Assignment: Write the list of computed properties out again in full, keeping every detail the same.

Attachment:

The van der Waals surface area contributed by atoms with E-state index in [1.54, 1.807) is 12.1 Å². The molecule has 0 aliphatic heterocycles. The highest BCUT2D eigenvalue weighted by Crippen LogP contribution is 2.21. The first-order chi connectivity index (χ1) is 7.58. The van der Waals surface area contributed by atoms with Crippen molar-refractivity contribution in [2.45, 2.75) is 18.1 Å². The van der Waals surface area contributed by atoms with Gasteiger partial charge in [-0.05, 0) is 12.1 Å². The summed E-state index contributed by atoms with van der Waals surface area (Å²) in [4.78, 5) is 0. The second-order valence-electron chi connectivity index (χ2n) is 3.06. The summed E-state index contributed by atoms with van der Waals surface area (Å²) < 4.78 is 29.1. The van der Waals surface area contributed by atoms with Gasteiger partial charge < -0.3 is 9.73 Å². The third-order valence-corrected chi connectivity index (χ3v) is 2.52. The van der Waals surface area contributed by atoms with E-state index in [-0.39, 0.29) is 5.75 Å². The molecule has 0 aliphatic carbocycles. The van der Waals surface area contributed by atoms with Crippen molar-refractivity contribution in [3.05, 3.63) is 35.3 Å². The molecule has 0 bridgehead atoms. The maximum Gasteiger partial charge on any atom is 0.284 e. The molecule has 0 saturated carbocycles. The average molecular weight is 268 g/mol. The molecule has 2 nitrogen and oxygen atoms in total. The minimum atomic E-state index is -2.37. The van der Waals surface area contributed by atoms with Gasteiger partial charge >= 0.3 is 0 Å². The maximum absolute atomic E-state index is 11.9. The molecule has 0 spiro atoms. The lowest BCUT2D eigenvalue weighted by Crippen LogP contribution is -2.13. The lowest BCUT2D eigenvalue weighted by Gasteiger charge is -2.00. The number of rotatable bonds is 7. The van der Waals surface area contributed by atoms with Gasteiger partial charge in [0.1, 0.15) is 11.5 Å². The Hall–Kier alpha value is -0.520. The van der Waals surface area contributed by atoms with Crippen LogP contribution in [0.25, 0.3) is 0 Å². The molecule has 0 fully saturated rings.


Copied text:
The van der Waals surface area contributed by atoms with E-state index in [1.54, 1.807) is 12.1 Å². The molecule has 0 aliphatic heterocycles. The highest BCUT2D eigenvalue weighted by Crippen LogP contribution is 2.21. The first-order chi connectivity index (χ1) is 7.58. The van der Waals surface area contributed by atoms with Crippen molar-refractivity contribution in [2.45, 2.75) is 18.1 Å². The van der Waals surface area contributed by atoms with Gasteiger partial charge in [-0.05, 0) is 12.1 Å². The summed E-state index contributed by atoms with van der Waals surface area (Å²) in [4.78, 5) is 0. The second-order valence-electron chi connectivity index (χ2n) is 3.06. The summed E-state index contributed by atoms with van der Waals surface area (Å²) < 4.78 is 29.1. The van der Waals surface area contributed by atoms with Gasteiger partial charge < -0.3 is 9.73 Å². The third-order valence-corrected chi connectivity index (χ3v) is 2.52. The van der Waals surface area contributed by atoms with E-state index in [-0.39, 0.29) is 5.75 Å². The molecule has 0 aliphatic carbocycles. The van der Waals surface area contributed by atoms with Crippen molar-refractivity contribution in [3.05, 3.63) is 35.3 Å². The molecule has 0 bridgehead atoms. The maximum Gasteiger partial charge on any atom is 0.284 e. The molecule has 0 saturated carbocycles. The average molecular weight is 268 g/mol. The molecule has 2 nitrogen and oxygen atoms in total. The minimum atomic E-state index is -2.37. The van der Waals surface area contributed by atoms with Gasteiger partial charge >= 0.3 is 0 Å². The maximum absolute atomic E-state index is 11.9. The molecule has 0 spiro atoms. The lowest BCUT2D eigenvalue weighted by Crippen LogP contribution is -2.13. The lowest BCUT2D eigenvalue weighted by Gasteiger charge is -2.00. The number of rotatable bonds is 7. The van der Waals surface area contributed by atoms with Gasteiger partial charge in [0.1, 0.15) is 11.5 Å². The Hall–Kier alpha value is -0.520. The van der Waals surface area contributed by atoms with Crippen LogP contribution in [0.25, 0.3) is 0 Å². The molecule has 0 fully saturated rings.